A “locked” refrigerator was one of multiple problems experienced by an Airbnb guest whose host recently shared text messages of a back-and-forth conversation following a recent stay.
TikTok user Michelle B., who goes by the handle @theflowertruck, posted in late January about the guest in question. The video included overlay text that said, “I just need to know if my Airbnb guest is okay.”
The video, which has been viewed nearly 5 million times, begins with a text from the guest asking how to open the fridge because it’s “locked.”
“There is no lock on it,” the host replied. “Perhaps you are trying to open it from the wrong side?”
The guest gave the affirmative in a text back before sending another communication regarding “the gas” not turning on. When the host asked what gas is being referred to, the guest said she was talking about the stove—that it would only turn on for a couple seconds.
Another back-and-forth ensued as the host told the guest that it is not a gas stove and that the burner needs to be turned to a high level to emit heat. That did the trick.
Perhaps the most comical portion of the TikTok came when the guest asked about a food delivery not being delivered, even going so far as to ask the host if she received it.
When the host checked the security camera focused on the porch where the food would have been dropped off, the food can be seen on the ground with footprints in the snow all around it. Meanwhile, the guest is wandering around the porch and on the ground with a flashlight.
Comments for the video were mixed. Some felt the text exchange was akin to a child repeatedly calling out to his or her mother.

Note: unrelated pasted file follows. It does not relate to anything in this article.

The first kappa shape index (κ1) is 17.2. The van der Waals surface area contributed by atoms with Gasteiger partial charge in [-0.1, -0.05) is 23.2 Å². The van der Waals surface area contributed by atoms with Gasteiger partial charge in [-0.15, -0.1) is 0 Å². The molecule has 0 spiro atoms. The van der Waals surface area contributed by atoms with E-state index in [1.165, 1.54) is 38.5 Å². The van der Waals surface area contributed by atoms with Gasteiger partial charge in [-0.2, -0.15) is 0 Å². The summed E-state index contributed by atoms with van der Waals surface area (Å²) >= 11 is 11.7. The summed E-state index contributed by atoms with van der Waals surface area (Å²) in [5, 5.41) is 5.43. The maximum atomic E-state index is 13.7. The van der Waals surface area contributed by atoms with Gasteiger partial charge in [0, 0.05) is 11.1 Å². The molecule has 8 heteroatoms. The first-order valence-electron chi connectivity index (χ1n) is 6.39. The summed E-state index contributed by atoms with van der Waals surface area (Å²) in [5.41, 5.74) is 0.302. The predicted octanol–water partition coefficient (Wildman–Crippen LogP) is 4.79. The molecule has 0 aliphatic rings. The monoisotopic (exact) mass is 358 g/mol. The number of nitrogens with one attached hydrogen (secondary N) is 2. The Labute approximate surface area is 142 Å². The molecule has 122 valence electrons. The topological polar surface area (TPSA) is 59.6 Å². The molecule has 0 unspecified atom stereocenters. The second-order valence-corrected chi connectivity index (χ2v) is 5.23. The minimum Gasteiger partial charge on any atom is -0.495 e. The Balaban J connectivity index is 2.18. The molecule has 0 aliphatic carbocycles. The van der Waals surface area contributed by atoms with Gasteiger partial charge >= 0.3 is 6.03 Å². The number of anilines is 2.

“So am I the only one who thinks they are new to the country?” one person responded. “You guys can’t be so mean wow and after seeing the fridge I understand.”
“Your guest was definitely two children in a trench coat,” another person joked.
“I would die before texting the owner this many times,” another said. “I would simply not use the stove or oven if it’s THAT difficult lol.”
Another Airbnb host chimed in, saying she had a similar experience when a guest heard a noise in the kitchen and had no idea where it was coming from. It turned out to be the icemaker.
The Airbnb experience is one that has ruffled feathers in various locations for a number of reasons.
Just recently commissioners in Cobb County, Georgia postponed a vote to regulate short-term rentals for potentially an additional year. Some commissioners have reported loud parties at sites that include Airbnb and Vrbo.
Philadelphia officials went the opposite direction, though, as its city council passed a bill forcing Airbnb and similar entities to require property owners who rent their homes through such marketplace services to acquire short-term rental licenses.
The Philadelphia Inquirer reported that such properties “are seen by many residents as a blight on their neighborhood, causing noise issues, excessive litter, and—in the worst cases—sometimes violent and unruly behavior.”
And with the Super Bowl around the corner, Airbnb told ABC 7 that Ohio-based guest reservations in Los Angeles increased by more than 2,000 percent when the Cincinnati Bengals advanced to the big game.
That, too, was met with stern warnings from the Los Angeles City Attorney’s Office. The city attorney’s office told ABC 7 that it’s “unlawful to list or rent a short-term [for a period of 30 days or less] rental property without a valid city-issued home-sharing permit.”
The city attorney’s office also warned residents who may not be renting out homes or rooms, but plan to host Super Bowl parties due to possibly being a public nuisance based on city laws.